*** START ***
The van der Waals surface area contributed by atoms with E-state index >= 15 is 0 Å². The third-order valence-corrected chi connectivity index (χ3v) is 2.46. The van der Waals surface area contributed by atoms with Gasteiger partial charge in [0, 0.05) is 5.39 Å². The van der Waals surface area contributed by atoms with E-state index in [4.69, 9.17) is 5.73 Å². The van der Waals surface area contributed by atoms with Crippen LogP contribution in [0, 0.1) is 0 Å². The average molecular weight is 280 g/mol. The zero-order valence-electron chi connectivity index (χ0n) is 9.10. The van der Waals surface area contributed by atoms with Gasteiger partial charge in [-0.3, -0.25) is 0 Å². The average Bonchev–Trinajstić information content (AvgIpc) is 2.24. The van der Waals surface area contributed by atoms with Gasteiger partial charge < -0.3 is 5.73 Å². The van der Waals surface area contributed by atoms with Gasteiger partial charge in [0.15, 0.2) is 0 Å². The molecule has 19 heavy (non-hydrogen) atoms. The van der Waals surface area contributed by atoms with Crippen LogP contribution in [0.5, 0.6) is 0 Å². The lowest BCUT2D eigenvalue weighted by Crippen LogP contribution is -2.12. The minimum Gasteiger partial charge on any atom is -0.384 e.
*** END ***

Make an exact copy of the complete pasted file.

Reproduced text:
The van der Waals surface area contributed by atoms with E-state index >= 15 is 0 Å². The third-order valence-corrected chi connectivity index (χ3v) is 2.46. The van der Waals surface area contributed by atoms with Gasteiger partial charge in [0, 0.05) is 5.39 Å². The van der Waals surface area contributed by atoms with E-state index in [4.69, 9.17) is 5.73 Å². The van der Waals surface area contributed by atoms with Crippen LogP contribution in [0, 0.1) is 0 Å². The average molecular weight is 280 g/mol. The zero-order valence-electron chi connectivity index (χ0n) is 9.10. The van der Waals surface area contributed by atoms with Gasteiger partial charge in [-0.3, -0.25) is 0 Å². The average Bonchev–Trinajstić information content (AvgIpc) is 2.24. The van der Waals surface area contributed by atoms with Gasteiger partial charge < -0.3 is 5.73 Å². The van der Waals surface area contributed by atoms with Gasteiger partial charge in [0.15, 0.2) is 0 Å². The molecule has 19 heavy (non-hydrogen) atoms. The van der Waals surface area contributed by atoms with Crippen LogP contribution in [0.5, 0.6) is 0 Å². The lowest BCUT2D eigenvalue weighted by Crippen LogP contribution is -2.12. The minimum Gasteiger partial charge on any atom is -0.384 e.